Artists played key leadership roles. In dance, for example, director of artist residencies, Liz Thompson, and coordinators including Blondell Cummings, Anthony LaGiglia, and William Dunas, were all dancers. The program was funded through the New York City Department of Employment. Artists received $10,000 plus fringe benefits.

Ted Berger, former Executive Director of the New York Foundation for the Arts, who helped develop CETA in New York City, describes how many of the lessons learned from CETA were applied after 9/11 in the creation of the New York Arts Recovery Fund. For Berger it is of key importance to “not have to reinvent the wheel every time there is a disaster, natural or economic. We have to think long-term and in more systemic ways.”


Programs like CETA can promote equity and result in significant long-term relationships and ongoing artist alliances.

Like the Works Progress Administration (WPA) during the Great Depression, CETA responded to a strained economy and growing unemployment. It helped low-income cultural workers survive, build their skills, and use their creativity in support of communities.

By supporting artists to work in schools, hospitals, libraries, prisons, community centers, and subway stations, CETA increased access to and participation in arts and culture.

An evaluation of the CETA program carried out for the US Department of Labor, The CETA Arts and Humanities Experience, demonstrates that additional positive impacts can include economic and skill development for individuals, economic development for local jurisdictions, cultural development for communities, and an increased understanding of culture as an industry.


Angel Vera, Environmental Justice and Housing Organizer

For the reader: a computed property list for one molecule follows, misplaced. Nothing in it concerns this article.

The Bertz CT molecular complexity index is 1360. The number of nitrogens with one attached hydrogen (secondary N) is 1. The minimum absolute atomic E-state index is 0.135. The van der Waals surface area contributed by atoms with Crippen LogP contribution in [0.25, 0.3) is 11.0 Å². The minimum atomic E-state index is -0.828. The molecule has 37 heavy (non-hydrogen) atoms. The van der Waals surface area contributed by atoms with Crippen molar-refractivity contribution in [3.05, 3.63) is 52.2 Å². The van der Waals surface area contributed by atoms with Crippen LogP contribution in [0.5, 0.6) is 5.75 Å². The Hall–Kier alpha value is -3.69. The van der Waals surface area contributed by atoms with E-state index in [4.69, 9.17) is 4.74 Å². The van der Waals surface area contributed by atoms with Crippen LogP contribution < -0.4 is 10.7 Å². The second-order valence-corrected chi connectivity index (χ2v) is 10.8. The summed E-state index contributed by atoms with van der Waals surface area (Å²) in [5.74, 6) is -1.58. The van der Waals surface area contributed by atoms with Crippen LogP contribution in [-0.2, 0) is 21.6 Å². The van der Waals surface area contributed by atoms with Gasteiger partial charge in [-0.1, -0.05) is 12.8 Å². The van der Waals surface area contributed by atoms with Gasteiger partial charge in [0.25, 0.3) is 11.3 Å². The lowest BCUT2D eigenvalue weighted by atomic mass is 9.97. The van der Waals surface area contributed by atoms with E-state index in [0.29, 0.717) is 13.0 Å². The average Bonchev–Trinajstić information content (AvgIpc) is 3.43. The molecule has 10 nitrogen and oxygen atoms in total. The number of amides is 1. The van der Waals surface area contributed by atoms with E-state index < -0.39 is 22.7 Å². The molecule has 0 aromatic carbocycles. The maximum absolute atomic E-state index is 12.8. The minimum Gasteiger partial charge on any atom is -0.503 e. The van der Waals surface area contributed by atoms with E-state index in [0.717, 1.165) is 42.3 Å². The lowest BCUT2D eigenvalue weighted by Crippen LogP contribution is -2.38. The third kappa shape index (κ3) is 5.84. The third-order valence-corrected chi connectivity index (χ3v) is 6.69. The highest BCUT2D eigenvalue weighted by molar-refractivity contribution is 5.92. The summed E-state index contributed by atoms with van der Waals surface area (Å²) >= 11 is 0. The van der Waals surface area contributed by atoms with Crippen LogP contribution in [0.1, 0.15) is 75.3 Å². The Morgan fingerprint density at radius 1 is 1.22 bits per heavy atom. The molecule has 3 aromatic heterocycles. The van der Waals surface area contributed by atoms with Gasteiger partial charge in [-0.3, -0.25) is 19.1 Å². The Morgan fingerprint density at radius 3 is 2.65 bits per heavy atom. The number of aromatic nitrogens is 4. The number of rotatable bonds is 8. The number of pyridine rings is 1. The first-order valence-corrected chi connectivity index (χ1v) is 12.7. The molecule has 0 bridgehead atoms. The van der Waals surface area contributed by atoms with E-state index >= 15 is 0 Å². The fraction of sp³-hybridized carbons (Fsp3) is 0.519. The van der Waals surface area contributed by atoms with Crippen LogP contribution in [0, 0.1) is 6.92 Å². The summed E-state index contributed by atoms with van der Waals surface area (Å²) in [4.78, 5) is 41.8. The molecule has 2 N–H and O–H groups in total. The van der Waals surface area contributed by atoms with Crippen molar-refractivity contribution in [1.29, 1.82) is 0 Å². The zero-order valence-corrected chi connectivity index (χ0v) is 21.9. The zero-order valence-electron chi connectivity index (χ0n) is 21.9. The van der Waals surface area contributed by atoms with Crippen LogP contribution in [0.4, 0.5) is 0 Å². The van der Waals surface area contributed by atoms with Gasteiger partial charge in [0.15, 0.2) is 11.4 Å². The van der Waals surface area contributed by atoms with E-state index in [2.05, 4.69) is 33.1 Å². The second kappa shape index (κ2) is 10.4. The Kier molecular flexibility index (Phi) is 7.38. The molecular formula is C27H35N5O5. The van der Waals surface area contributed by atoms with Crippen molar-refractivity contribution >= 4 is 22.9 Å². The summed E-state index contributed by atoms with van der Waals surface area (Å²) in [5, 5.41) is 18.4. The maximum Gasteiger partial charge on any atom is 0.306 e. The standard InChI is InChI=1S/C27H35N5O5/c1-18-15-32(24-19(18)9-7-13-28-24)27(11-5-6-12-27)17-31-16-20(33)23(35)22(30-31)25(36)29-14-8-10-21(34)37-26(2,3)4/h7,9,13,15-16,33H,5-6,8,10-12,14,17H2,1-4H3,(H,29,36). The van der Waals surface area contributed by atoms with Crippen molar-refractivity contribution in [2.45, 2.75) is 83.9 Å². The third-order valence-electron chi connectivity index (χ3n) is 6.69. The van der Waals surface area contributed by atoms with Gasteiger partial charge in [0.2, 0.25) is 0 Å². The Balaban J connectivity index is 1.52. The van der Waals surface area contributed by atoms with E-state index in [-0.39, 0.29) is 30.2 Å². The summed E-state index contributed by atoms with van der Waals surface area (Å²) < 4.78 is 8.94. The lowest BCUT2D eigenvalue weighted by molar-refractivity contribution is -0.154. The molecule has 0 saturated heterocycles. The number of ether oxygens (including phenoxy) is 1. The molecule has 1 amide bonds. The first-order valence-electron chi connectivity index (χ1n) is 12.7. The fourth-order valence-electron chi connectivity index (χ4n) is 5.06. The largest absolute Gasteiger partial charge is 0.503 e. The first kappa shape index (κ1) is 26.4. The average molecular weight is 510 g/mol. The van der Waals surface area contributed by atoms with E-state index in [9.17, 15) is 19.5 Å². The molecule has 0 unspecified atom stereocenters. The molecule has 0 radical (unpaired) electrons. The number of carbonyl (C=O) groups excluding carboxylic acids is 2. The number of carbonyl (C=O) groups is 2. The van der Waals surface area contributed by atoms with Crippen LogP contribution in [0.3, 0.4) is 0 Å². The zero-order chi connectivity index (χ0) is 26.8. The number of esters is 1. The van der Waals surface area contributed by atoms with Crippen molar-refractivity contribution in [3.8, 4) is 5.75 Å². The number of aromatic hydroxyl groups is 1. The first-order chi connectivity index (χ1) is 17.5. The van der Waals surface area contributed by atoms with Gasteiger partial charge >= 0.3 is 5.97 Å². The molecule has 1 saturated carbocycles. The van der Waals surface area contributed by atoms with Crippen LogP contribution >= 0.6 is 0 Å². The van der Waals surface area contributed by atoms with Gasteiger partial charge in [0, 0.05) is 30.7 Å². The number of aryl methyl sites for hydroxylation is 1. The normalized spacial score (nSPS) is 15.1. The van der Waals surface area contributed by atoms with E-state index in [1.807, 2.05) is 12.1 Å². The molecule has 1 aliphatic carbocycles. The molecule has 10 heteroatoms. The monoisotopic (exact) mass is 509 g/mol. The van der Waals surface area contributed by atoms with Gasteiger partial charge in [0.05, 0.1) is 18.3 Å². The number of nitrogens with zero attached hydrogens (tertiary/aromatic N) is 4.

Environmental Justice and Housing Organizer
Make the Road New York

At Make the Road, I do tenant rights education, outreach in the community, and city- and state-wide campaigns to protect low-income tenants where displacement is happening.

In Bushwick, 65% of people are Latino. Landlords are happy to arrange for newcomers but the same is not offered for a Latino family with kids.

In the wave of gentrification, a lot of art centers have come to our neighborhood. This art comes from outside. New galleries are opening in Bushwick, but they do not represent the existing community.

I was talking to members about the cultural plan, and they shared their ideas with me.

The City should value the cultures of immigrants and their countries. We should have culture but not more gentrification.

Bushwick parks are nice spaces for music festivals. They could have bands with music from different countries. Not just in English. Not just in Spanish. Bilingual.

Another idea is to promote street artists, food contests or craft festivals, art, things from different countries.

We have two libraries here in Bushwick. The City should have some ways for people to use more libraries, like cultural events for families.